18. Asks for the opinion of the Committee on Employment and Social Affairs for the Committee on Women’s Rights and Gender Equality on gender aspects of the EU Framework for National Roma Inclusion Strategies to be taken into account in this context.

I have spoken before about the fact that I do not support gendered recommendations or legislation that are solely based on benefiting undocumented women. To begin with, and going back to my simple explanation of the European Union as a governing body in the first paragraph, the reason I do not support this kind of legislation, even though it might seem contrary to my feminist politics is that the EU member States have very rigid and exclusionary definitions of “woman”. In most of the EU, woman = cis. That alone excludes the very specific ways in which trans women, gender queer and/ or other gender variant people are not part of these recommendations. Yesterday, I shared on Twitter this link about the appalling track record of Denmark in regards to the treatment of trans people (Content warning at the link for terrible language and cissupremacist explanations). Member States such as Denmark (to use this example, though Denmark is not the only EU country where trans people are subjected to State violence) do not need to expand their “legal definitions” of woman in order to comply with the recommendations above. They can continue promoting a cissuspremacist view of gender and the EU Parliament (just like the Federal Government in the US) cannot force such changes. I won’t quote from the article because the language used is quite dehumanizing and possibly triggering but to sum it up: Denmark only recognizes trans people in so far as they have undergone surgeries that render them sterile/ infertile and only after they have gone though extensive medical treatments including therapies, medications, assessments, etc. And this is just one example of how State definitions of gender operate solely within a cis binary (there are cis women and cis men, anyone who does not fit these narrow categories is effectively not considered worthy of gender based protections).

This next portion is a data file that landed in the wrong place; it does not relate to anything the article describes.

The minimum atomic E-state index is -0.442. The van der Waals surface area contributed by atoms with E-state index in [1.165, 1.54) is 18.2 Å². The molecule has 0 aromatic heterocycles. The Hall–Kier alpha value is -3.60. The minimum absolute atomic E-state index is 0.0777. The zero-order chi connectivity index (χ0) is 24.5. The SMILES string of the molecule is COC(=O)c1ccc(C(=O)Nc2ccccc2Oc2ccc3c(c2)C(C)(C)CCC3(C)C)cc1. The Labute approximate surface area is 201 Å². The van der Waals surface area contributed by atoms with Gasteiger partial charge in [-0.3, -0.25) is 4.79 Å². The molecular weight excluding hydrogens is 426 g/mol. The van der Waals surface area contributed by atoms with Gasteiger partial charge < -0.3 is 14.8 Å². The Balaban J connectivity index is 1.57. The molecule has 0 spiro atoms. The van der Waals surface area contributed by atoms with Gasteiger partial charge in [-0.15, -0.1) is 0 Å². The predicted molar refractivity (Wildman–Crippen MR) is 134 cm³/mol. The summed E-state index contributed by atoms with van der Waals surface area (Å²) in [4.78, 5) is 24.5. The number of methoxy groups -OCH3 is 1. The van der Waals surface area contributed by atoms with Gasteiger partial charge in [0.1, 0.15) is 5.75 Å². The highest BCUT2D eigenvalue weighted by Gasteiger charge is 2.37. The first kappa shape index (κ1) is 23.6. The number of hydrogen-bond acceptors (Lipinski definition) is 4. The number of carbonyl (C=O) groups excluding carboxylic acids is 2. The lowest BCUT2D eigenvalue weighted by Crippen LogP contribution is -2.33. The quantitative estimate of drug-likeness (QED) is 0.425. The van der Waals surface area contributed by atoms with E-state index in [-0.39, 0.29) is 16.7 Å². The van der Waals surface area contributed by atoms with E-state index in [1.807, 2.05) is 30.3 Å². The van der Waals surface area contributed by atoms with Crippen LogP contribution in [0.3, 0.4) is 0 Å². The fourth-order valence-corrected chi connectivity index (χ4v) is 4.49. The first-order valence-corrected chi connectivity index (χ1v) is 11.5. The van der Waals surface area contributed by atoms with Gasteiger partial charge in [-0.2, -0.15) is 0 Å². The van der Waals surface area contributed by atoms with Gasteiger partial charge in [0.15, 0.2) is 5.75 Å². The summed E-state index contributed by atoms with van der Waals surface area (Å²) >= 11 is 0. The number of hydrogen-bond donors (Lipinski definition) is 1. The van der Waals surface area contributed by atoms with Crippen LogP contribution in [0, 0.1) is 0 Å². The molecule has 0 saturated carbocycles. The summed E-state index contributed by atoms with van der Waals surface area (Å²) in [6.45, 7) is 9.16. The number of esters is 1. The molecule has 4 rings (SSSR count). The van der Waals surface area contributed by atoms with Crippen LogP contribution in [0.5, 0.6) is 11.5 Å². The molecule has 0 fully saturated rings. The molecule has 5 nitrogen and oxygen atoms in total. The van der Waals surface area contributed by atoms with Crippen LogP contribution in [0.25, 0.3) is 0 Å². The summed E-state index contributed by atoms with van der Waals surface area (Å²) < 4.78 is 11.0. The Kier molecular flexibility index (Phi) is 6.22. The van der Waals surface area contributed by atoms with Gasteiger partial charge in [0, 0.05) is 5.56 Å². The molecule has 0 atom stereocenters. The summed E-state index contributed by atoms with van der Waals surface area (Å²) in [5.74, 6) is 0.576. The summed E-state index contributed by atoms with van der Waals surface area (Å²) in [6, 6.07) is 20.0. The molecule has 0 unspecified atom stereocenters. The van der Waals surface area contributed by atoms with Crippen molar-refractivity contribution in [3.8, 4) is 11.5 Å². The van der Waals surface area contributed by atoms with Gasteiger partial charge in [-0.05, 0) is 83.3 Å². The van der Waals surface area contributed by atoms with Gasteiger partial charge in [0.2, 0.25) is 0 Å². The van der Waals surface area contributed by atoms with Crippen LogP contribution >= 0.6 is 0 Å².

Another reason I do not support these gender based recommendations is because there are myriad ways in which men are affected by State violence that are very closely tied to stereotypical ideas around manhood and masculinity. To use again, another relatively recent example, the rights of an undocumented African father were violated by the State when his child was given for adoption in the UK. The mother’s rights were violated due to her alleged mental health issues (she is an Italian citizen) but the rights of the father were equally destroyed because as an undocumented man he was unable to travel across the continent to attend the Court’s hearings of the case. Children, regardless of their gender, have a right to a family life that contemplates the rights of both parents equally. The rights of an undocumented African man to be a father to his child are equally important to the rights of any woman to be a mother. More importantly, children have a right to both without State violence getting in the way of their well being.

Last but not least, rape culture manifests in very specific ways when the bodies of People of Color are on the line. Men of color have been historically subjugated through rape and sexual abuse. Their centuries old dehumanization has hinged on simultaneous ideas of hypersexualized behaviors and rape as “corrective” tools to further dominate them. I have written before about the sexual violence experienced by undocumented migrant men and how this seems to be an invisible topic within migrant rights discourses.